Addis is booming, with buildings going up everywhere, much of this work is funded by money from The Gulf notably from Mody, a Ethiopian Saudi and the richest man in Addis . His building sites are badged with green and yellow painted hoardings and much of the town was encased in the Mody colours. He also imports Filipino workers who work to a higher standard than the Ethiopians, as the poles do in London They also live in dormitories and have a minimal life style. The new Africa Union building is being built by the Chinese. Mody built the Sheraton ten years ago and i was given a ticket for the very glamorous opening with Didi bridgewater singing jazz. On The edge of town are acres of new six storey condo buildings, in the rain these look oppressive and East German like but In the afternoon these become lively vibrant spaces with all the ground floor being used as shops selling piles of fresh vegetables and newly butchered meat. Boys play football on the larger spaces and people sit on yellow plastic chairs at open air bars. The nicest ones are painted grey and pink colours which give attractive local colours
We also had some time relaxing and swam in the hot volcanic spring fed pool at The Hilton. The outside air was cold so it was very refreshing. Afterwards we showered in the communal shower and i was surrounded by black voluptuousness and felt very white and stick-like. We also visited the Taitu hotel , a large colonial style building form the 1930’s in the central piazza area. It still has a beautiful large wooden staircase and verandah that will be perfect for a post work drink on another visit. We spent an evening in a jazz venue hearing a group play 60’s style Ethiojazz which fuses jazz and traditional Ethiopian music. The line up was a little reminiscent of Buena vista social club but not quite so old.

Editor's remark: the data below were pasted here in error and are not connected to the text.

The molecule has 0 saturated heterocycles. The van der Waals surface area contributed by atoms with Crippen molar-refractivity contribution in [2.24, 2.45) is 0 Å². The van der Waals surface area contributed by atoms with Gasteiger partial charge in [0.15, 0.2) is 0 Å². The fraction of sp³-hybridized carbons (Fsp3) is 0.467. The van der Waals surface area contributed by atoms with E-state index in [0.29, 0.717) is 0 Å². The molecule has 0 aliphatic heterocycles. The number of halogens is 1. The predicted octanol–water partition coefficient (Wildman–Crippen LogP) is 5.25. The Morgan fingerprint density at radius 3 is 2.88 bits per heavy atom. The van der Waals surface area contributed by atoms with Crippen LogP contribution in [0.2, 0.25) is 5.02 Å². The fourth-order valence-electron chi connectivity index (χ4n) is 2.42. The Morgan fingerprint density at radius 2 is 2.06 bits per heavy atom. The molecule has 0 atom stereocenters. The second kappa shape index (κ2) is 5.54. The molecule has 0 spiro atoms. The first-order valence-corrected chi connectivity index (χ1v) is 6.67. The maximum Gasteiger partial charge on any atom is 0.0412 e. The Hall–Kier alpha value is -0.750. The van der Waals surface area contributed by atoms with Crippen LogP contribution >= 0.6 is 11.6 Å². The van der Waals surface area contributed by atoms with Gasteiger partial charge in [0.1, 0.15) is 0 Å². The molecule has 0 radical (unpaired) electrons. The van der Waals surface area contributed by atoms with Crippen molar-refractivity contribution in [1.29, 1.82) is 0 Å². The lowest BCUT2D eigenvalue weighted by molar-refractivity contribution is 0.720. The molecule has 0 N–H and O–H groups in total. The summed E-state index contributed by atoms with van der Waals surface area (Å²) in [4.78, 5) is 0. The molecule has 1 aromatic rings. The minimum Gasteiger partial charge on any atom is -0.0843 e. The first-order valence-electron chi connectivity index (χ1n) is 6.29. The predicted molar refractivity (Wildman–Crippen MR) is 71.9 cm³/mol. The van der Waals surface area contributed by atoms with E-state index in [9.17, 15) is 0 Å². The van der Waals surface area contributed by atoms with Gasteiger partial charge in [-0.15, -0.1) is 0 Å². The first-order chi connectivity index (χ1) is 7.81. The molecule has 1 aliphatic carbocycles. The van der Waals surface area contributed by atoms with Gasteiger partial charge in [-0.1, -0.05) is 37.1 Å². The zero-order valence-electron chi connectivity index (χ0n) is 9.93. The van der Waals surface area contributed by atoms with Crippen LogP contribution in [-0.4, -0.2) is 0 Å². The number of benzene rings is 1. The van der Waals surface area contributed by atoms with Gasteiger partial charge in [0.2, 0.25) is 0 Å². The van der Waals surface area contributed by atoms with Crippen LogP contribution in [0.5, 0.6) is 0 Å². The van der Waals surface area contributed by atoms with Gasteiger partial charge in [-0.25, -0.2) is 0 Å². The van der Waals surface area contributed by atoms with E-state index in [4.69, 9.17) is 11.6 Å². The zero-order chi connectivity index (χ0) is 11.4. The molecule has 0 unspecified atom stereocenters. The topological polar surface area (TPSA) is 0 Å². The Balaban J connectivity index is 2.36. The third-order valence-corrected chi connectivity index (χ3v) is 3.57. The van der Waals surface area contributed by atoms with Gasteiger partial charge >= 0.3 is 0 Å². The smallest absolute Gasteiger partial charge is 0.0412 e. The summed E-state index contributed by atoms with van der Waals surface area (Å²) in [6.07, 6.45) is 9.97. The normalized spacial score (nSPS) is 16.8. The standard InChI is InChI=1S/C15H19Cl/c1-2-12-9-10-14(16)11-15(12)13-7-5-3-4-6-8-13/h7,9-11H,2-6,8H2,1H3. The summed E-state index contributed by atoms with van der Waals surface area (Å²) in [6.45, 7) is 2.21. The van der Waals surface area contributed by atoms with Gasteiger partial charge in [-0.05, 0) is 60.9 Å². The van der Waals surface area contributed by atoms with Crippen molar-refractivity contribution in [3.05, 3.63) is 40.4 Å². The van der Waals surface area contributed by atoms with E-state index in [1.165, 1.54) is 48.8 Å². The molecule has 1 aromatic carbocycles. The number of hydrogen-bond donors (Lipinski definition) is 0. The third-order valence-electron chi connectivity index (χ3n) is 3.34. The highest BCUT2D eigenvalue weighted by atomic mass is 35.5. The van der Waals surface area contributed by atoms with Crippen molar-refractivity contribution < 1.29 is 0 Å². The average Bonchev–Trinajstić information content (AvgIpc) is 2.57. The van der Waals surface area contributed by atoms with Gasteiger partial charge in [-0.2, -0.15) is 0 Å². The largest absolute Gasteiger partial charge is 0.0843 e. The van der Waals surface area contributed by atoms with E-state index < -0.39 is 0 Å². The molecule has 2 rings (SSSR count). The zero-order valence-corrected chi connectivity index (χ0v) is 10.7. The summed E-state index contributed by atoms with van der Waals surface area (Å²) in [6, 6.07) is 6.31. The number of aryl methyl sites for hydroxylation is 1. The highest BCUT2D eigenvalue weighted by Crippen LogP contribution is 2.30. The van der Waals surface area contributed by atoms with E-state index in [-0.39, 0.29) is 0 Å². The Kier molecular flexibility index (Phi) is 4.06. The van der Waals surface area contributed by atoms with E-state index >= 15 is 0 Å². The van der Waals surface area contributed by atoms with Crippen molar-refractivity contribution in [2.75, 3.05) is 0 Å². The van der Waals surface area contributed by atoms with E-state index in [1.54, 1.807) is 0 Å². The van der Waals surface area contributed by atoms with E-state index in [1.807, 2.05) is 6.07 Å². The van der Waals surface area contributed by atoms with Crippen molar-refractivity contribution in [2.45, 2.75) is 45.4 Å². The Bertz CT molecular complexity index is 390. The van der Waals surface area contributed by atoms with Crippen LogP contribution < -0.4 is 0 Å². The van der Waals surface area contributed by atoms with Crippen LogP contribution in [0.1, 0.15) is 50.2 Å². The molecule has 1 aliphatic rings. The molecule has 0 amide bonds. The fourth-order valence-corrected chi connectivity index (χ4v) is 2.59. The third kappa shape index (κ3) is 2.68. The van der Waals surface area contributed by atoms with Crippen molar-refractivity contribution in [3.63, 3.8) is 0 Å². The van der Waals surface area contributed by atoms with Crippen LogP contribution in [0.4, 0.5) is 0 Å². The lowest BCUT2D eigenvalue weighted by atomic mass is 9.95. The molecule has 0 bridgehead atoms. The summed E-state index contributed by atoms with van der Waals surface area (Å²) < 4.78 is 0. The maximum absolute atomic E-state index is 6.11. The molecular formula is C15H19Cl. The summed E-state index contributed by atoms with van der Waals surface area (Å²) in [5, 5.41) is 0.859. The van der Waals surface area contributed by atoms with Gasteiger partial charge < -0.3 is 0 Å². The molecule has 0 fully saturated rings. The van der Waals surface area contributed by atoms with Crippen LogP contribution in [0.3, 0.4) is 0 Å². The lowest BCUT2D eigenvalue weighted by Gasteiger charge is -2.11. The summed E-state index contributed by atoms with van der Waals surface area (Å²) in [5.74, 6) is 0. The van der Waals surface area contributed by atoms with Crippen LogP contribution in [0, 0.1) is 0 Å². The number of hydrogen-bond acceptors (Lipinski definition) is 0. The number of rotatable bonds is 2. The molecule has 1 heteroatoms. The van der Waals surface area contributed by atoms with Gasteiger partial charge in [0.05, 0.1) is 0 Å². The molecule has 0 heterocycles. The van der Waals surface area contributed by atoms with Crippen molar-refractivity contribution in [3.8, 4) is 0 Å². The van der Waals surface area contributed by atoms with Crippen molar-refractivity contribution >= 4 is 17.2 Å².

I read Peter Gill’s book “Famine and Foreigners, Ethiopia since Live Aid” and learnt a lot about the repression of democracy in the 2005 election. I had seen how little opposition there was in the 2010 election, this was not surprising because they have been driven overseas by violent repression. The absence of a free press is noticeable, the Ethiopian Daily Herald is clearly a mouth piece for government views and has such a tedious style that I barely stay awake to read about the latest government successes. Soviet style central planning is still being used here. In March 2012 DrTedros Ghebreyesus, the Ethiopian minister of health visited LSHTM and enthused over his plans for fast development of the health service. 2,000 new health posts have been established over the last 5 years each serving 25.000 populations. The health workers have many tasks including detecting leprosy, but the patients report that the health posts are often not staffed or the drugs are not available. The other plan is to train 3000 doctors per year and flood the Horn of Africa with Ethiopian graduates. The difficulty is that no thought has been given to the curriculum or teachers in these new institutions. I met a very lively American trained Ethiopian returnee doc who was part of this programme. He exuded the enthusiasm of youth but i could see that he would probably not be around for troubleshooting in these new institutions. I wonder what measures of outcome are being used to asses these projects. Alem , the new nanny has eight years of education but is functionally illiterate so the omens are not good. I also saw signs of totalitarianism, all the hospital staff were taken off the hospital site for a day and a half in which they were harangued by the minister of health over their apparent poor performance of the hospital, attendance was compulsory and Saba was one of the few people left behind to look after the patients. This did not appear to have motivated people in the hospital.
So i had another interesting visit to Addis, I enjoy staying in Saba’s household and getting an inside view on Ethiopia. There visible improvements in the country but also worrying signs of repression and democratic development t here looks less likely.